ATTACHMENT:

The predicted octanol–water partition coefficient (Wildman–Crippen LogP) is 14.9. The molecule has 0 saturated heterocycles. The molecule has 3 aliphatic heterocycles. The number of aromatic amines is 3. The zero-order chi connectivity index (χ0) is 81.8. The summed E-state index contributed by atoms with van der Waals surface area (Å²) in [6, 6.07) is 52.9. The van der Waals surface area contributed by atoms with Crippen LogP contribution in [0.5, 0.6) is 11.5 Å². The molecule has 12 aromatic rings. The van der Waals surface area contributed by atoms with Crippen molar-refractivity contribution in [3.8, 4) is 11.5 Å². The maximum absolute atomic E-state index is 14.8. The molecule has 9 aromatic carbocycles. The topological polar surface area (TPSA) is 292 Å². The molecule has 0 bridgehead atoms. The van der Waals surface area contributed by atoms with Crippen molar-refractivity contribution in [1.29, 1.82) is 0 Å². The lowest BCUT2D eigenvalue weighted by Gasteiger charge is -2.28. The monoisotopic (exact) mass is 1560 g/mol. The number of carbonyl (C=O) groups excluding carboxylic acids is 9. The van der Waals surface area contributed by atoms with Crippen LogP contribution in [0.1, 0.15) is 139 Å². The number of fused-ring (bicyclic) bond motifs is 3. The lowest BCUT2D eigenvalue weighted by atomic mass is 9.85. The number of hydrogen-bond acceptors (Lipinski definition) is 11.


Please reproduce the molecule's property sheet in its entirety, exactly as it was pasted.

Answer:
The predicted octanol–water partition coefficient (Wildman–Crippen LogP) is 14.9. The molecule has 0 saturated heterocycles. The molecule has 3 aliphatic heterocycles. The number of aromatic amines is 3. The zero-order chi connectivity index (χ0) is 81.8. The summed E-state index contributed by atoms with van der Waals surface area (Å²) in [6, 6.07) is 52.9. The van der Waals surface area contributed by atoms with Crippen LogP contribution in [0.5, 0.6) is 11.5 Å². The molecule has 12 aromatic rings. The van der Waals surface area contributed by atoms with Crippen molar-refractivity contribution in [3.8, 4) is 11.5 Å². The maximum absolute atomic E-state index is 14.8. The molecule has 9 aromatic carbocycles. The topological polar surface area (TPSA) is 292 Å². The molecule has 0 bridgehead atoms. The van der Waals surface area contributed by atoms with Crippen molar-refractivity contribution in [1.29, 1.82) is 0 Å². The lowest BCUT2D eigenvalue weighted by Gasteiger charge is -2.28. The monoisotopic (exact) mass is 1560 g/mol. The number of carbonyl (C=O) groups excluding carboxylic acids is 9. The van der Waals surface area contributed by atoms with Crippen LogP contribution in [0.1, 0.15) is 139 Å². The number of fused-ring (bicyclic) bond motifs is 3. The lowest BCUT2D eigenvalue weighted by atomic mass is 9.85. The number of hydrogen-bond acceptors (Lipinski definition) is 11.